Embattled council debates semantics as city administrator remains on the job.

Behind Closed Doors: A city employee says Carmel City Administrator Rich Guillen, above, sexually harassed her. The city settled the lawsuit, and six months later, Guillen’s still got a job.

Sparks flew in Carmel at its Feb. 1 council meeting as a debate over the city’s compliance with California’s open meetings law continues to rage. 


On the morning of the meeting, City Councilman Jason Burnett announced that the council’s agenda would include a report from a September closed session at which the council appears to have voted on the fate of embattled City Administrator Rich Guillen. 


A few hours later, City Attorney Don Freeman changed his mind and declared there would be no announcement. 


Former City Councilman Mike Brown told the council that Carmelites are asking, “What the hell is going on in Carmel?” given that Guillen remains in office, six months after the city paid its former Human Resources Manager Jane Miller more than $600,000 to settle a lawsuit alleging that Guillen barraged her with endearment-filled emails and eliminated her job when she failed to respond to his advances.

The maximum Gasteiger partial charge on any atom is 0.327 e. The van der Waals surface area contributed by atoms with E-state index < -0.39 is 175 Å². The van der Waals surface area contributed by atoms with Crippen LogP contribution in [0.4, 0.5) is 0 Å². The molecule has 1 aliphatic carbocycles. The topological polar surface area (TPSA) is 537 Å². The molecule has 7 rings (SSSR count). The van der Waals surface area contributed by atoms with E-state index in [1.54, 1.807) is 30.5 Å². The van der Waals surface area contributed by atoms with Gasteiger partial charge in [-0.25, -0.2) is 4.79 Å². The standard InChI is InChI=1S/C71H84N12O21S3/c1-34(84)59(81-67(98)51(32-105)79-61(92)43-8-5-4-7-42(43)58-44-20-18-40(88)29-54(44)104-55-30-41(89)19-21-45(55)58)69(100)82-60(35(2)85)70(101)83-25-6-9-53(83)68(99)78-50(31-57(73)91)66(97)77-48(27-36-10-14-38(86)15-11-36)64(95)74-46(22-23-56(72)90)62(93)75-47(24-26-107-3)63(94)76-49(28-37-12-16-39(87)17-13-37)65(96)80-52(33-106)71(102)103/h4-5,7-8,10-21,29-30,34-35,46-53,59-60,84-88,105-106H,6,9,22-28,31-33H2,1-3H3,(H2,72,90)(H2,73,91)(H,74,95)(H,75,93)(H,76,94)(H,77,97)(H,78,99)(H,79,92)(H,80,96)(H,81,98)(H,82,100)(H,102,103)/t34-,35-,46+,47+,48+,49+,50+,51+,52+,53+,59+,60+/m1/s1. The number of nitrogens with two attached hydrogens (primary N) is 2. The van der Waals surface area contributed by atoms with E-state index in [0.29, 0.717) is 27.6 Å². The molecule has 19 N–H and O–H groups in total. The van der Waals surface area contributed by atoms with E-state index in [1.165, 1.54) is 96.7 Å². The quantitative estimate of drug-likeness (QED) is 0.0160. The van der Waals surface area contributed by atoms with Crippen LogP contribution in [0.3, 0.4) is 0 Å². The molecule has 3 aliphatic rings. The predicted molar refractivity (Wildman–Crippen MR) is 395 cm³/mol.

Under the Brown Act, city council members must discuss personnel matters in closed session, but they’re required to report the results of any votes taken behind closed doors unless a matter is still pending. “I don’t believe final action was taken,” Freeman said.


“I believe it is final action,” responded City Councilman Jason Burnett. “But if not, why was the most recent request (for an additional closed session meeting to discuss the Guillen matter) rejected on the grounds we have nothing to discuss?” 


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Burnett demanded a direct answer from Freeman, but didn’t get one. He moved that a closed session meeting be scheduled that week. City Councilman Ken Talmage seconded the motion, but it failed 3-2. 


Burnett reports that the city is attempting to schedule a closed session later this month.

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